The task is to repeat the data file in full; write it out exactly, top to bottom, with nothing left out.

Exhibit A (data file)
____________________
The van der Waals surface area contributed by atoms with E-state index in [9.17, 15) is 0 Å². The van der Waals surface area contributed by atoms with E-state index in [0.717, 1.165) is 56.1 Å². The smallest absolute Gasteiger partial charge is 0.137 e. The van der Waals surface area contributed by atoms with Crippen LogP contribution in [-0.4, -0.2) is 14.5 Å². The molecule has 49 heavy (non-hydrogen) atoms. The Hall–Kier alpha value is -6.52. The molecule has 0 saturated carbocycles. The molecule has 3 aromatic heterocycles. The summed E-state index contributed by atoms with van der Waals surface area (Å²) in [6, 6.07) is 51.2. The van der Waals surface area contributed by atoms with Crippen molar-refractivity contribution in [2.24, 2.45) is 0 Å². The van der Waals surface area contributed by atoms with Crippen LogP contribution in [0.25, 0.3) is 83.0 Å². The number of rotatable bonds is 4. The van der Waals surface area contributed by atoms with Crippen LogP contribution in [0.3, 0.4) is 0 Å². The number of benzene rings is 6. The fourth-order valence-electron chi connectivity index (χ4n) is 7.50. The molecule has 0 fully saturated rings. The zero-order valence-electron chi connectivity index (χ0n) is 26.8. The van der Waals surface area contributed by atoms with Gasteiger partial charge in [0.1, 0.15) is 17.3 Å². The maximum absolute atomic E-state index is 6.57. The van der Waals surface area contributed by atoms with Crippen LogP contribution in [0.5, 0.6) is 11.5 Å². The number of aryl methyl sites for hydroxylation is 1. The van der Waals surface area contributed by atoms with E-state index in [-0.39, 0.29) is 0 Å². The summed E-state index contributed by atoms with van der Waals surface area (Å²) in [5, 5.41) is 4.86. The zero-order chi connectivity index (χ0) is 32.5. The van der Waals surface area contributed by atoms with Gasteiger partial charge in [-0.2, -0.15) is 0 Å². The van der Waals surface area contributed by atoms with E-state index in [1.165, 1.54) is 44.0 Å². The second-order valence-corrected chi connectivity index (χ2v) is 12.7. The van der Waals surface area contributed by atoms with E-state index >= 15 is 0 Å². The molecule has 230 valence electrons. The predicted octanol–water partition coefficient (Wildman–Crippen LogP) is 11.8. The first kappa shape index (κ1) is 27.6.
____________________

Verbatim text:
The van der Waals surface area contributed by atoms with E-state index in [9.17, 15) is 0 Å². The van der Waals surface area contributed by atoms with E-state index in [0.717, 1.165) is 56.1 Å². The smallest absolute Gasteiger partial charge is 0.137 e. The van der Waals surface area contributed by atoms with Crippen LogP contribution in [-0.4, -0.2) is 14.5 Å². The molecule has 49 heavy (non-hydrogen) atoms. The Hall–Kier alpha value is -6.52. The molecule has 0 saturated carbocycles. The molecule has 3 aromatic heterocycles. The summed E-state index contributed by atoms with van der Waals surface area (Å²) in [6, 6.07) is 51.2. The van der Waals surface area contributed by atoms with Crippen molar-refractivity contribution in [2.24, 2.45) is 0 Å². The van der Waals surface area contributed by atoms with Crippen LogP contribution in [0.25, 0.3) is 83.0 Å². The number of rotatable bonds is 4. The van der Waals surface area contributed by atoms with Crippen LogP contribution in [0.3, 0.4) is 0 Å². The number of benzene rings is 6. The fourth-order valence-electron chi connectivity index (χ4n) is 7.50. The molecule has 0 fully saturated rings. The zero-order valence-electron chi connectivity index (χ0n) is 26.8. The van der Waals surface area contributed by atoms with Gasteiger partial charge in [0.1, 0.15) is 17.3 Å². The maximum absolute atomic E-state index is 6.57. The van der Waals surface area contributed by atoms with Crippen LogP contribution in [0.5, 0.6) is 11.5 Å². The number of aryl methyl sites for hydroxylation is 1. The van der Waals surface area contributed by atoms with E-state index in [-0.39, 0.29) is 0 Å². The summed E-state index contributed by atoms with van der Waals surface area (Å²) in [5, 5.41) is 4.86. The zero-order chi connectivity index (χ0) is 32.5. The van der Waals surface area contributed by atoms with Gasteiger partial charge in [-0.2, -0.15) is 0 Å². The van der Waals surface area contributed by atoms with E-state index in [1.165, 1.54) is 44.0 Å². The second-order valence-corrected chi connectivity index (χ2v) is 12.7. The van der Waals surface area contributed by atoms with E-state index >= 15 is 0 Å². The molecule has 230 valence electrons. The predicted octanol–water partition coefficient (Wildman–Crippen LogP) is 11.8. The first kappa shape index (κ1) is 27.6.